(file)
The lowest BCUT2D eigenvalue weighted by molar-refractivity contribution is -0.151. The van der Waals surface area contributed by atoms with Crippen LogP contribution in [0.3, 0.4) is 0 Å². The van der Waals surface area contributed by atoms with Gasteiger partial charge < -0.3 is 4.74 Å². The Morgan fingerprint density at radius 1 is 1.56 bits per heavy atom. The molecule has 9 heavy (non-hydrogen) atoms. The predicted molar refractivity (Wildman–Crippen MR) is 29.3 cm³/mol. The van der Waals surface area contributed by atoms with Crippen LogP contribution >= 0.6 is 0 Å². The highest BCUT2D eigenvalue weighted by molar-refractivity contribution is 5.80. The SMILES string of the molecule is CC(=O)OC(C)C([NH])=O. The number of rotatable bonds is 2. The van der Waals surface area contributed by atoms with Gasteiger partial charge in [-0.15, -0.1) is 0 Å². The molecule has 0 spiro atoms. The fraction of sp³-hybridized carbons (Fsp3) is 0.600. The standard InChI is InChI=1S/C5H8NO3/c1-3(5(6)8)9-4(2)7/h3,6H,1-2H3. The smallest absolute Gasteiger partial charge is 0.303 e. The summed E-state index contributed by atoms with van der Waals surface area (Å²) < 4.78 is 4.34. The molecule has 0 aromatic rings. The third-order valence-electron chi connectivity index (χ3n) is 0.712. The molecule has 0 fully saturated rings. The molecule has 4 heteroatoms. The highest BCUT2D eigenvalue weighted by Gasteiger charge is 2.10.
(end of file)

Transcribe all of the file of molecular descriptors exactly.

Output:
The lowest BCUT2D eigenvalue weighted by molar-refractivity contribution is -0.151. The van der Waals surface area contributed by atoms with Crippen LogP contribution in [0.3, 0.4) is 0 Å². The van der Waals surface area contributed by atoms with Gasteiger partial charge < -0.3 is 4.74 Å². The Morgan fingerprint density at radius 1 is 1.56 bits per heavy atom. The molecule has 9 heavy (non-hydrogen) atoms. The predicted molar refractivity (Wildman–Crippen MR) is 29.3 cm³/mol. The van der Waals surface area contributed by atoms with Crippen LogP contribution >= 0.6 is 0 Å². The highest BCUT2D eigenvalue weighted by molar-refractivity contribution is 5.80. The SMILES string of the molecule is CC(=O)OC(C)C([NH])=O. The number of rotatable bonds is 2. The van der Waals surface area contributed by atoms with Gasteiger partial charge in [-0.15, -0.1) is 0 Å². The molecule has 0 spiro atoms. The fraction of sp³-hybridized carbons (Fsp3) is 0.600. The standard InChI is InChI=1S/C5H8NO3/c1-3(5(6)8)9-4(2)7/h3,6H,1-2H3. The smallest absolute Gasteiger partial charge is 0.303 e. The summed E-state index contributed by atoms with van der Waals surface area (Å²) < 4.78 is 4.34. The molecule has 0 aromatic rings. The third-order valence-electron chi connectivity index (χ3n) is 0.712. The molecule has 0 fully saturated rings. The molecule has 4 heteroatoms. The highest BCUT2D eigenvalue weighted by Gasteiger charge is 2.10.